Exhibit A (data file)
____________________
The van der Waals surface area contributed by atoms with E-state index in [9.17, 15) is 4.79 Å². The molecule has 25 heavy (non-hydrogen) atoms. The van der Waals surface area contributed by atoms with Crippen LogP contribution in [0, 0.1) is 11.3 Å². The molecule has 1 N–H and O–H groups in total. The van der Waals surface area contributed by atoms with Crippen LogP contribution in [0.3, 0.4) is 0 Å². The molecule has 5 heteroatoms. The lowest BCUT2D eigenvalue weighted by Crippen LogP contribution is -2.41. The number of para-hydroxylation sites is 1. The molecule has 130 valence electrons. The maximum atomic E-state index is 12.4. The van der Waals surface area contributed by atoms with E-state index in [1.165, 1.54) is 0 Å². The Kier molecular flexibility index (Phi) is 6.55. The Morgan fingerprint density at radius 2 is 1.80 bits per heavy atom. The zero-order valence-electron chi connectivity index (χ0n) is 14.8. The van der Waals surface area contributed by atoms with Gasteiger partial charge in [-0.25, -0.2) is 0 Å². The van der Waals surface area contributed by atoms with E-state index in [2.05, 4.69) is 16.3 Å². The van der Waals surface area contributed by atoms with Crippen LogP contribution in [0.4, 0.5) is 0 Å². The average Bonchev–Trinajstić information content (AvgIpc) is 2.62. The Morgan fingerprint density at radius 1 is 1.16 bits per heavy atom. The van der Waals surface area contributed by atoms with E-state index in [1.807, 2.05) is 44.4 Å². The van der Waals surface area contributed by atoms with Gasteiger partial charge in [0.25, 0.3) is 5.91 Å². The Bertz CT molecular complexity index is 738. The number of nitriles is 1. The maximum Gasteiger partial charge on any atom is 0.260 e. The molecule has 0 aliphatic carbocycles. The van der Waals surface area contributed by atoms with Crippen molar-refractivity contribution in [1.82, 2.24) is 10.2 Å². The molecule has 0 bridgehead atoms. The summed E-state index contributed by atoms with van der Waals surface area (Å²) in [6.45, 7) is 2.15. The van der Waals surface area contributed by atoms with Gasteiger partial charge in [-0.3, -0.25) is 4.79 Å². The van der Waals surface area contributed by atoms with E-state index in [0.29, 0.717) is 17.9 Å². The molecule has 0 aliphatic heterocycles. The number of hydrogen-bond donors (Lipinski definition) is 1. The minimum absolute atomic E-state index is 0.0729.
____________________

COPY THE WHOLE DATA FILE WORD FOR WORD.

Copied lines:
The van der Waals surface area contributed by atoms with E-state index in [9.17, 15) is 4.79 Å². The molecule has 25 heavy (non-hydrogen) atoms. The van der Waals surface area contributed by atoms with Crippen LogP contribution in [0, 0.1) is 11.3 Å². The molecule has 1 N–H and O–H groups in total. The van der Waals surface area contributed by atoms with Crippen LogP contribution in [0.3, 0.4) is 0 Å². The molecule has 5 heteroatoms. The lowest BCUT2D eigenvalue weighted by Crippen LogP contribution is -2.41. The number of para-hydroxylation sites is 1. The molecule has 130 valence electrons. The maximum atomic E-state index is 12.4. The van der Waals surface area contributed by atoms with E-state index in [1.165, 1.54) is 0 Å². The Kier molecular flexibility index (Phi) is 6.55. The Morgan fingerprint density at radius 2 is 1.80 bits per heavy atom. The zero-order valence-electron chi connectivity index (χ0n) is 14.8. The van der Waals surface area contributed by atoms with Gasteiger partial charge in [-0.25, -0.2) is 0 Å². The van der Waals surface area contributed by atoms with E-state index in [2.05, 4.69) is 16.3 Å². The van der Waals surface area contributed by atoms with Crippen LogP contribution in [0.4, 0.5) is 0 Å². The average Bonchev–Trinajstić information content (AvgIpc) is 2.62. The Morgan fingerprint density at radius 1 is 1.16 bits per heavy atom. The van der Waals surface area contributed by atoms with E-state index in [1.807, 2.05) is 44.4 Å². The van der Waals surface area contributed by atoms with Gasteiger partial charge in [0.25, 0.3) is 5.91 Å². The Bertz CT molecular complexity index is 738. The number of nitriles is 1. The maximum Gasteiger partial charge on any atom is 0.260 e. The molecule has 0 aliphatic carbocycles. The van der Waals surface area contributed by atoms with Crippen molar-refractivity contribution in [1.82, 2.24) is 10.2 Å². The molecule has 0 bridgehead atoms. The summed E-state index contributed by atoms with van der Waals surface area (Å²) in [6.45, 7) is 2.15. The van der Waals surface area contributed by atoms with Gasteiger partial charge in [-0.3, -0.25) is 4.79 Å². The van der Waals surface area contributed by atoms with E-state index in [0.29, 0.717) is 17.9 Å². The molecule has 0 aliphatic heterocycles. The number of hydrogen-bond donors (Lipinski definition) is 1. The minimum absolute atomic E-state index is 0.0729.